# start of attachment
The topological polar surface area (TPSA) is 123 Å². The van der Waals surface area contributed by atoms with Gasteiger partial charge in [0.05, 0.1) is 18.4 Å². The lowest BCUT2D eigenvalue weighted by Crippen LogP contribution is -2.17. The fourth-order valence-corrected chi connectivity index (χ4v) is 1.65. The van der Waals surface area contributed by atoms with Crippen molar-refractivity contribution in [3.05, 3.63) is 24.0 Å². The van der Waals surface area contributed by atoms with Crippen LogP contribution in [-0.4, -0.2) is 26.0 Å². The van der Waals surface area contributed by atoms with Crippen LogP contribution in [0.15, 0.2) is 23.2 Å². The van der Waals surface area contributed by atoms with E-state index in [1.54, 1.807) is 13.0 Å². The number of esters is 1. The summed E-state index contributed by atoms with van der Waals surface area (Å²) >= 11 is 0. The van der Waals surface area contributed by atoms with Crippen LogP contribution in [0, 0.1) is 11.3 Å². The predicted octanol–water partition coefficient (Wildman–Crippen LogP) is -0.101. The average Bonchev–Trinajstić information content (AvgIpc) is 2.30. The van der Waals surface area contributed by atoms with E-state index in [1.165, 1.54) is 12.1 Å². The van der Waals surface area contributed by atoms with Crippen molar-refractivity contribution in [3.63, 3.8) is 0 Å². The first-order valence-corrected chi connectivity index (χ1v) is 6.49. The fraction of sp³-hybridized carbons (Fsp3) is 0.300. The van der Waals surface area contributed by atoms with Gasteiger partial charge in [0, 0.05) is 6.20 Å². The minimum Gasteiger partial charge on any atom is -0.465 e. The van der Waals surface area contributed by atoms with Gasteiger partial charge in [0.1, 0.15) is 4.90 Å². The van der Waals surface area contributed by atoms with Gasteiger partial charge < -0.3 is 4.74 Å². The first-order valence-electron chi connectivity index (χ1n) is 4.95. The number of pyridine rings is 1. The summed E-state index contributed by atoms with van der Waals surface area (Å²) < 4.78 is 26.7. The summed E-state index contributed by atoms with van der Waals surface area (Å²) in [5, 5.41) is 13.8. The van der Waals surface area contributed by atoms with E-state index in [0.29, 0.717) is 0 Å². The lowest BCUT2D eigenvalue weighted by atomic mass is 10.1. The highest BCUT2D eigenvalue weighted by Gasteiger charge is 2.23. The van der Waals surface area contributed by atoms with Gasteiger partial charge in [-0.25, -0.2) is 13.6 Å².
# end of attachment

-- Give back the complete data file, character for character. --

The topological polar surface area (TPSA) is 123 Å². The van der Waals surface area contributed by atoms with Gasteiger partial charge in [0.05, 0.1) is 18.4 Å². The lowest BCUT2D eigenvalue weighted by Crippen LogP contribution is -2.17. The fourth-order valence-corrected chi connectivity index (χ4v) is 1.65. The van der Waals surface area contributed by atoms with Crippen molar-refractivity contribution in [3.05, 3.63) is 24.0 Å². The van der Waals surface area contributed by atoms with Crippen LogP contribution in [-0.4, -0.2) is 26.0 Å². The van der Waals surface area contributed by atoms with Crippen LogP contribution in [0.15, 0.2) is 23.2 Å². The van der Waals surface area contributed by atoms with E-state index in [1.54, 1.807) is 13.0 Å². The number of esters is 1. The summed E-state index contributed by atoms with van der Waals surface area (Å²) >= 11 is 0. The van der Waals surface area contributed by atoms with Crippen LogP contribution in [0, 0.1) is 11.3 Å². The predicted octanol–water partition coefficient (Wildman–Crippen LogP) is -0.101. The average Bonchev–Trinajstić information content (AvgIpc) is 2.30. The van der Waals surface area contributed by atoms with E-state index in [1.165, 1.54) is 12.1 Å². The van der Waals surface area contributed by atoms with Crippen molar-refractivity contribution in [3.63, 3.8) is 0 Å². The first-order valence-corrected chi connectivity index (χ1v) is 6.49. The fraction of sp³-hybridized carbons (Fsp3) is 0.300. The van der Waals surface area contributed by atoms with Gasteiger partial charge in [0, 0.05) is 6.20 Å². The minimum Gasteiger partial charge on any atom is -0.465 e. The van der Waals surface area contributed by atoms with Gasteiger partial charge in [0.1, 0.15) is 4.90 Å². The van der Waals surface area contributed by atoms with Gasteiger partial charge < -0.3 is 4.74 Å². The first-order valence-electron chi connectivity index (χ1n) is 4.95. The number of pyridine rings is 1. The summed E-state index contributed by atoms with van der Waals surface area (Å²) < 4.78 is 26.7. The summed E-state index contributed by atoms with van der Waals surface area (Å²) in [5, 5.41) is 13.8. The van der Waals surface area contributed by atoms with E-state index in [0.29, 0.717) is 0 Å². The lowest BCUT2D eigenvalue weighted by atomic mass is 10.1. The highest BCUT2D eigenvalue weighted by Gasteiger charge is 2.23. The van der Waals surface area contributed by atoms with Gasteiger partial charge in [-0.25, -0.2) is 13.6 Å².